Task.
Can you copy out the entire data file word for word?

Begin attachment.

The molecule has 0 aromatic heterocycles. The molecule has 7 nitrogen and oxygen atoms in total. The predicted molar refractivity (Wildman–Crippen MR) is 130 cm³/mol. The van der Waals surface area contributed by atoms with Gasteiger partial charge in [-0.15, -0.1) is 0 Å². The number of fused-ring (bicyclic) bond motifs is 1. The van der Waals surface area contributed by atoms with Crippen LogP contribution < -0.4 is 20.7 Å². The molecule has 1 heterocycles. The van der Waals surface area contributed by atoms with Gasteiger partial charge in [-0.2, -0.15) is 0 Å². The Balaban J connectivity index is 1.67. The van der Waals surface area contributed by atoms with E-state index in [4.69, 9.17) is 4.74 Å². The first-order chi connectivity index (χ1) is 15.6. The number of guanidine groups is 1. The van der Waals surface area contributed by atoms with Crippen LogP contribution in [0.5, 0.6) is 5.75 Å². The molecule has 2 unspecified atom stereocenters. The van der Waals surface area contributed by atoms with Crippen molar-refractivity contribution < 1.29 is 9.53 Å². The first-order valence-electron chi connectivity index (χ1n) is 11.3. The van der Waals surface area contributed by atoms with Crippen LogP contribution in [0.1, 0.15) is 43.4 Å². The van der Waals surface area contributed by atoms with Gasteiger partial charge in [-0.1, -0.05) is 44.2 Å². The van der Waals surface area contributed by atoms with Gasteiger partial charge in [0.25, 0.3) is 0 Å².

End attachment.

The molecule has 0 aromatic heterocycles. The molecule has 7 nitrogen and oxygen atoms in total. The predicted molar refractivity (Wildman–Crippen MR) is 130 cm³/mol. The van der Waals surface area contributed by atoms with Gasteiger partial charge in [-0.15, -0.1) is 0 Å². The number of fused-ring (bicyclic) bond motifs is 1. The van der Waals surface area contributed by atoms with Crippen LogP contribution < -0.4 is 20.7 Å². The molecule has 1 heterocycles. The van der Waals surface area contributed by atoms with Gasteiger partial charge in [-0.2, -0.15) is 0 Å². The Balaban J connectivity index is 1.67. The van der Waals surface area contributed by atoms with E-state index in [4.69, 9.17) is 4.74 Å². The first-order chi connectivity index (χ1) is 15.6. The number of guanidine groups is 1. The van der Waals surface area contributed by atoms with Crippen LogP contribution in [0.5, 0.6) is 5.75 Å². The molecule has 2 unspecified atom stereocenters. The van der Waals surface area contributed by atoms with Crippen molar-refractivity contribution < 1.29 is 9.53 Å². The first-order valence-electron chi connectivity index (χ1n) is 11.3. The van der Waals surface area contributed by atoms with Crippen LogP contribution in [0.1, 0.15) is 43.4 Å². The van der Waals surface area contributed by atoms with Gasteiger partial charge in [-0.1, -0.05) is 44.2 Å². The van der Waals surface area contributed by atoms with Gasteiger partial charge in [0.25, 0.3) is 0 Å².